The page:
Linked by boldingd on Tue 29th Jan 2013 23:12 UTC
Games It seems to have so far escaped OSNews' notice (if the top few hits for a site-search for 'Steam' is any indication) that Steam for Linux is now in Open Beta; you can get the Linux steam client from So far, they appear to only be making an Ubuntu .deb available, and the client will require closed-source GPU drivers in order to work.
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Misinformed article
by thebluesgnr on Sun 3rd Feb 2013 02:27 UTC
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There are a lot of incorrect assumptions and facts in this article.

First of all Steam is just a regular application. It will work on any system compatible with basic Linux 32-bit and you can use it without a powerful GPU at all. It's also a launcher for applications, which brings us to...

...the system requirements for your video card depend on the application you want to run from Steam. Some games might depend on proprietary drivers but so far I've had plenty of success with open source drivers. You can find this information on the support forums or store page for each game.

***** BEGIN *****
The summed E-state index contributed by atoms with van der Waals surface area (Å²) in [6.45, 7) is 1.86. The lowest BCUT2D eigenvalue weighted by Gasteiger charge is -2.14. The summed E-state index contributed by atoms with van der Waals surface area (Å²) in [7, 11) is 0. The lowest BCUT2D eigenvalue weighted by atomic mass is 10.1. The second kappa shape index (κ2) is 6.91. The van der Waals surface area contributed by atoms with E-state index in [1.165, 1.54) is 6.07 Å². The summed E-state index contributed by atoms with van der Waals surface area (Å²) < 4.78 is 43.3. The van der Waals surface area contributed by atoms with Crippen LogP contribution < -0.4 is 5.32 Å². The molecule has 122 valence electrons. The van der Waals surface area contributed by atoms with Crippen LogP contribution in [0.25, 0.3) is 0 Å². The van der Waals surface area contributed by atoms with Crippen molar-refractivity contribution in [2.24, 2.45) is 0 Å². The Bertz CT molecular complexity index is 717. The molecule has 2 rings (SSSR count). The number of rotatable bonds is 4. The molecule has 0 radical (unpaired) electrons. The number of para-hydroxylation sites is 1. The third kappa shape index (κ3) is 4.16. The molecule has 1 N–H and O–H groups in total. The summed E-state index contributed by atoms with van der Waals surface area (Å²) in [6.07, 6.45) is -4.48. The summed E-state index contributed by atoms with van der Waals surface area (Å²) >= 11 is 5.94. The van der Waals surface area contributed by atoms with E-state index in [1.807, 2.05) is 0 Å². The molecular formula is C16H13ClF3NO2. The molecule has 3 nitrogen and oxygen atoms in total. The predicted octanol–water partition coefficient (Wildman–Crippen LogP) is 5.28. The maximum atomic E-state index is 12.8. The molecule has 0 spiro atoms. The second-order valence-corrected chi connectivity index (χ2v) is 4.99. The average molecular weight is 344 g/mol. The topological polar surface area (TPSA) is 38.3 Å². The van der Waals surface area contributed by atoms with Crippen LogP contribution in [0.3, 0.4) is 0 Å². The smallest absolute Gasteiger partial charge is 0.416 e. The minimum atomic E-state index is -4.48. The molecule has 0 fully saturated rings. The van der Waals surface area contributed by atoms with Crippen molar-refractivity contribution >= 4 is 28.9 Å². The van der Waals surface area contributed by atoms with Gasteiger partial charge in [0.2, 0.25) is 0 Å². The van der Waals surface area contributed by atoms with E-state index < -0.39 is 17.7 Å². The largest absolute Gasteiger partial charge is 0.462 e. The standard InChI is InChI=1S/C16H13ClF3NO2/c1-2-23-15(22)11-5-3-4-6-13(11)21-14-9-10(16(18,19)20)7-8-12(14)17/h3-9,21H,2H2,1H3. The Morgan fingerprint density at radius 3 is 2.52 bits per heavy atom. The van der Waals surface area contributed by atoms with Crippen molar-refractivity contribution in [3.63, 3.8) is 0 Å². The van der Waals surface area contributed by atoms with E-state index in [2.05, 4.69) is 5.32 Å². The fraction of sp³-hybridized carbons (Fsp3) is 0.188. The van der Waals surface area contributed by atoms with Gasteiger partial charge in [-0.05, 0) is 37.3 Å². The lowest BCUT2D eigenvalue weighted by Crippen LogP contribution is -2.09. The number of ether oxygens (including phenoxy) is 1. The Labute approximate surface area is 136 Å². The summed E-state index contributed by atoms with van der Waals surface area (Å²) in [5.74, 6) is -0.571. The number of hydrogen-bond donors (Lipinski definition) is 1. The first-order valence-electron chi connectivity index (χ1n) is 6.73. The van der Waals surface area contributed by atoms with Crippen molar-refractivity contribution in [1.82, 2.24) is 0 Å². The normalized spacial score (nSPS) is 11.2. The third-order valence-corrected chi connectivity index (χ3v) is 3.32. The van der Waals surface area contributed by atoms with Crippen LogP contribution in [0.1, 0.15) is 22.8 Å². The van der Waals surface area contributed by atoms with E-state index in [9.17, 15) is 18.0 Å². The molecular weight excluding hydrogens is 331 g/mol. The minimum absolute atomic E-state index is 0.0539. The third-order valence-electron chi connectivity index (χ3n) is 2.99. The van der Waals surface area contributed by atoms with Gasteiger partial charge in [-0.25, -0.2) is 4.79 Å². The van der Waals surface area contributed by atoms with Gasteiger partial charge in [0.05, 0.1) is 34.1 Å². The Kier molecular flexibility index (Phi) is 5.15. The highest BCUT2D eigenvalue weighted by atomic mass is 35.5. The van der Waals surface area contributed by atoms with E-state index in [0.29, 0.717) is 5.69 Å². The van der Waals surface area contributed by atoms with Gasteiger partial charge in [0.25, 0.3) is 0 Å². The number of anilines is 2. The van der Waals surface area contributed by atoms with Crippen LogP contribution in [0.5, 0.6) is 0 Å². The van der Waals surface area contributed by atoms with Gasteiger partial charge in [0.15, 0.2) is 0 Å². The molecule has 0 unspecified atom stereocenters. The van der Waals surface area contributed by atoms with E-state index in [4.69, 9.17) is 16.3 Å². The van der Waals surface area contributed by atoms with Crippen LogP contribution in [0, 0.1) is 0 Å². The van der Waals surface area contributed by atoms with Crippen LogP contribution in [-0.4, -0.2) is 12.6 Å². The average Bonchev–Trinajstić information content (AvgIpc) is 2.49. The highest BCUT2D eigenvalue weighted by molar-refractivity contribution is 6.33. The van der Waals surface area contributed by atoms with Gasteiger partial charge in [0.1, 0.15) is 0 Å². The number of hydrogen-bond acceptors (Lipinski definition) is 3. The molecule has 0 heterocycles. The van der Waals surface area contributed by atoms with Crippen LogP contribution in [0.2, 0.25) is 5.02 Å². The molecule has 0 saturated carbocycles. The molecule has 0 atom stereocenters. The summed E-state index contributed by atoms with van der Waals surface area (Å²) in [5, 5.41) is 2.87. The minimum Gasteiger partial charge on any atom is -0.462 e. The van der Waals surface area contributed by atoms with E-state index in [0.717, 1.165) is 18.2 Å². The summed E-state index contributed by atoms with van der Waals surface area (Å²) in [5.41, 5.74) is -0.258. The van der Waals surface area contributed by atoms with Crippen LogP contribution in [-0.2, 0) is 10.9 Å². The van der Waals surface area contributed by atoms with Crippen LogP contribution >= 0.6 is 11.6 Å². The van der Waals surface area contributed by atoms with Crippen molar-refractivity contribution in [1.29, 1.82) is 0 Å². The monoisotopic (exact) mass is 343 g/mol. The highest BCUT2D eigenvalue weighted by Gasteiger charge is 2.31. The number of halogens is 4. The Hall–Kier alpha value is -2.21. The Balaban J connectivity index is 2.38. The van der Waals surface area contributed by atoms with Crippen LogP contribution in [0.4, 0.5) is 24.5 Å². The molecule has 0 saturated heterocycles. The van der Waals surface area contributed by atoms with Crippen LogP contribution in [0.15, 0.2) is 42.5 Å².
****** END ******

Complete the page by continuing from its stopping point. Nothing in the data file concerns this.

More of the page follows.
Valve themselves have praised the open source stack implementation on Linux. They provided feedback which significantly improved the drivers, and they also took advantage of its open nature to find bugs in their own engine. You see, because with Mesa they're not working against a black box they've been able to fix bugs that improved their games on all platforms, including Windows. They've highly praised it, and thanks to them and the several contributors that work on it the graphics stack on Linux improved quite a bit. You can find this information on their blog.

Finally, just because the drivers you have installed on your system report "OpenGL 2.1" doesn't mean they're that outdated. They may include functions required by programs from as recent as OpenGL 4.2. The problem is that if developers use 90% of 4.2, and Mesa covers 90% of 4.2, they still won't report that they support 4.2.

For a more informed position on OpenGL coverage you could simply install and run games. Do they work with the OpenGL stack available on Linux? That would mean the OpenGL coverage is good. Again, you can find out for yourself by installing Steam and trying it out on your system.

Normally I enjoy the little rants you do on this site, but please try to be more informative on the subject before going off about it.

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